Ty Unnos translates into English as "House Over Night" and this is exactly what happened in Wales in the early 17th century when houses were built overnight.
It was believed, that if a house could be built on common land in one night, without the ownership of the land being challenged over a 12 month period, that the freehold of the land belonged to that person who constructed the property on it.
The house had to be constructed in a day starting at sunset, with smoke coming from the chimney by sunrise and a fire burning in the hearth. Other variations on this tradition suggest that the squatter could then extend the land around the property by the distance they could throw an axe from the four corners of the house, this would demark the property’s boundary.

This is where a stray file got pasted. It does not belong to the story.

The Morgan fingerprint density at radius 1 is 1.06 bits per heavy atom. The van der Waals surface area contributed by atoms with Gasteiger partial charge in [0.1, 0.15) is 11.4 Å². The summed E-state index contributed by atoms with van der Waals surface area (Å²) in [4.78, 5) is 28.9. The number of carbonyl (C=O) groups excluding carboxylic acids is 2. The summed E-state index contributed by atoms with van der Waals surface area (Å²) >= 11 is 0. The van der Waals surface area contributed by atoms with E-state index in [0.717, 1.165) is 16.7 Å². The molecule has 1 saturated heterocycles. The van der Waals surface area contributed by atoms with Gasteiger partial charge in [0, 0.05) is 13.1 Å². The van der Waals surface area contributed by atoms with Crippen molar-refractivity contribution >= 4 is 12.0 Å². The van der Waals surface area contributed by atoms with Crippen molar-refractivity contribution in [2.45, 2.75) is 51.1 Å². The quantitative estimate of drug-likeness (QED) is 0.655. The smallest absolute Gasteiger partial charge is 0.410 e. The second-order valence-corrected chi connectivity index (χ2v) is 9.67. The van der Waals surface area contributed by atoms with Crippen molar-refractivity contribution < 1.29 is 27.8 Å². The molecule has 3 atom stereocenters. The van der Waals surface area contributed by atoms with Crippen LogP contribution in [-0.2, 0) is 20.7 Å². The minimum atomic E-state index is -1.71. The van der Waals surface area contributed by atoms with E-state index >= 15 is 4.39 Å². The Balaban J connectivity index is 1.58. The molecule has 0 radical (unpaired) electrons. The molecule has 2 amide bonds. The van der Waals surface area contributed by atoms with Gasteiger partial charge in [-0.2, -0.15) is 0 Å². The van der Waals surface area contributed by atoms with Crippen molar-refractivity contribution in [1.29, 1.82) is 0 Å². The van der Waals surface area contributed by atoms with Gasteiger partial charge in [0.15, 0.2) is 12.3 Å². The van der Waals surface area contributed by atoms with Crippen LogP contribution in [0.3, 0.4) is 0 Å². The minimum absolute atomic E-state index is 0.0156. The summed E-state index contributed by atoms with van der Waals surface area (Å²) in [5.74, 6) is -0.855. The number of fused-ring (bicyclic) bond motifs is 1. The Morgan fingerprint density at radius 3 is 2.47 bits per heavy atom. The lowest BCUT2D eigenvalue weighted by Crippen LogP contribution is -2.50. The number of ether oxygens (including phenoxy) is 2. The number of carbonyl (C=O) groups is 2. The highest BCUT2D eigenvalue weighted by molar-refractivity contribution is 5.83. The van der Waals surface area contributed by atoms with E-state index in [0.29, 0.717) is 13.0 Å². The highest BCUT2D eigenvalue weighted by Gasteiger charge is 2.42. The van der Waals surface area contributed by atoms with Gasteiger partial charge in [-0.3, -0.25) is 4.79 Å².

Although Ty Unnos had no status in the English Common Law of the time, there is some tradition of legal discussion about the point at which land occupied by squatters without title could be regarded as a legitimate possession. This legendary belief may bear some relation to genuine folk customs and actual practices by squatters encroaching on common or wasteland.
Ty Unnos were traditionally constructed from clay and timber, with a metal or thatched roof. As building methods progressed Ty Unnos construction began to incorporate stone and further robust materials.
Today, Ty Unnos Modular looks to maintain many of the original principals by forming the construction from Welsh Sitka Spruce timber, swiftly delivered for fast occupation of the property.